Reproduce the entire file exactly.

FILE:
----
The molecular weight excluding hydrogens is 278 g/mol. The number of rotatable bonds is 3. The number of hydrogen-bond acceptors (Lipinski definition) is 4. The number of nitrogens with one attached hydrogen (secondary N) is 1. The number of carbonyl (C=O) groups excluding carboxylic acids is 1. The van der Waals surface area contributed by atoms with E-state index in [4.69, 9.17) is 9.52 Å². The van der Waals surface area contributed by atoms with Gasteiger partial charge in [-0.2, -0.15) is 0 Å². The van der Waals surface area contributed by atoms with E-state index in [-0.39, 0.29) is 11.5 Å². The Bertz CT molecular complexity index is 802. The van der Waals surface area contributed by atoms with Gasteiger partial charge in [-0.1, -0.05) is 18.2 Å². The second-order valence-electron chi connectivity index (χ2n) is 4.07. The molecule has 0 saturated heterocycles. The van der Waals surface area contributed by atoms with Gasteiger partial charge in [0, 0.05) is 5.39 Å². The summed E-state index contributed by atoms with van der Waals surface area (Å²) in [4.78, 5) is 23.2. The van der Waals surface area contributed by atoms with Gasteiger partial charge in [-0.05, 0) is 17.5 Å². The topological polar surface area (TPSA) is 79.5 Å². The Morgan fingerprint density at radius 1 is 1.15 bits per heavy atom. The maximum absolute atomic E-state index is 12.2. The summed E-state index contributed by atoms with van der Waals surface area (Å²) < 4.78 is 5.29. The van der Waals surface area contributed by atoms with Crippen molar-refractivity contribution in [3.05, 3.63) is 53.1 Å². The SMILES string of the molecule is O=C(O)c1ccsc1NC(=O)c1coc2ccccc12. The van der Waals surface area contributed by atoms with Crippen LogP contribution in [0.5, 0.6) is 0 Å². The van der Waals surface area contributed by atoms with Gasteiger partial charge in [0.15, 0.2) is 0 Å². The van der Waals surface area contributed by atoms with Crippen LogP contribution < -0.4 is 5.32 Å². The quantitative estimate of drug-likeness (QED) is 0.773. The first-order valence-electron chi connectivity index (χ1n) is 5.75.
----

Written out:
The molecular weight excluding hydrogens is 278 g/mol. The number of rotatable bonds is 3. The number of hydrogen-bond acceptors (Lipinski definition) is 4. The number of nitrogens with one attached hydrogen (secondary N) is 1. The number of carbonyl (C=O) groups excluding carboxylic acids is 1. The van der Waals surface area contributed by atoms with E-state index in [4.69, 9.17) is 9.52 Å². The van der Waals surface area contributed by atoms with Gasteiger partial charge in [-0.2, -0.15) is 0 Å². The van der Waals surface area contributed by atoms with E-state index in [-0.39, 0.29) is 11.5 Å². The Bertz CT molecular complexity index is 802. The van der Waals surface area contributed by atoms with Gasteiger partial charge in [-0.1, -0.05) is 18.2 Å². The second-order valence-electron chi connectivity index (χ2n) is 4.07. The molecule has 0 saturated heterocycles. The van der Waals surface area contributed by atoms with Gasteiger partial charge in [0, 0.05) is 5.39 Å². The summed E-state index contributed by atoms with van der Waals surface area (Å²) in [4.78, 5) is 23.2. The van der Waals surface area contributed by atoms with Gasteiger partial charge in [-0.05, 0) is 17.5 Å². The topological polar surface area (TPSA) is 79.5 Å². The Morgan fingerprint density at radius 1 is 1.15 bits per heavy atom. The maximum absolute atomic E-state index is 12.2. The summed E-state index contributed by atoms with van der Waals surface area (Å²) < 4.78 is 5.29. The van der Waals surface area contributed by atoms with Crippen molar-refractivity contribution in [3.05, 3.63) is 53.1 Å². The SMILES string of the molecule is O=C(O)c1ccsc1NC(=O)c1coc2ccccc12. The van der Waals surface area contributed by atoms with Crippen LogP contribution in [0.5, 0.6) is 0 Å². The van der Waals surface area contributed by atoms with Gasteiger partial charge in [0.15, 0.2) is 0 Å². The van der Waals surface area contributed by atoms with Crippen LogP contribution < -0.4 is 5.32 Å². The quantitative estimate of drug-likeness (QED) is 0.773. The first-order valence-electron chi connectivity index (χ1n) is 5.75.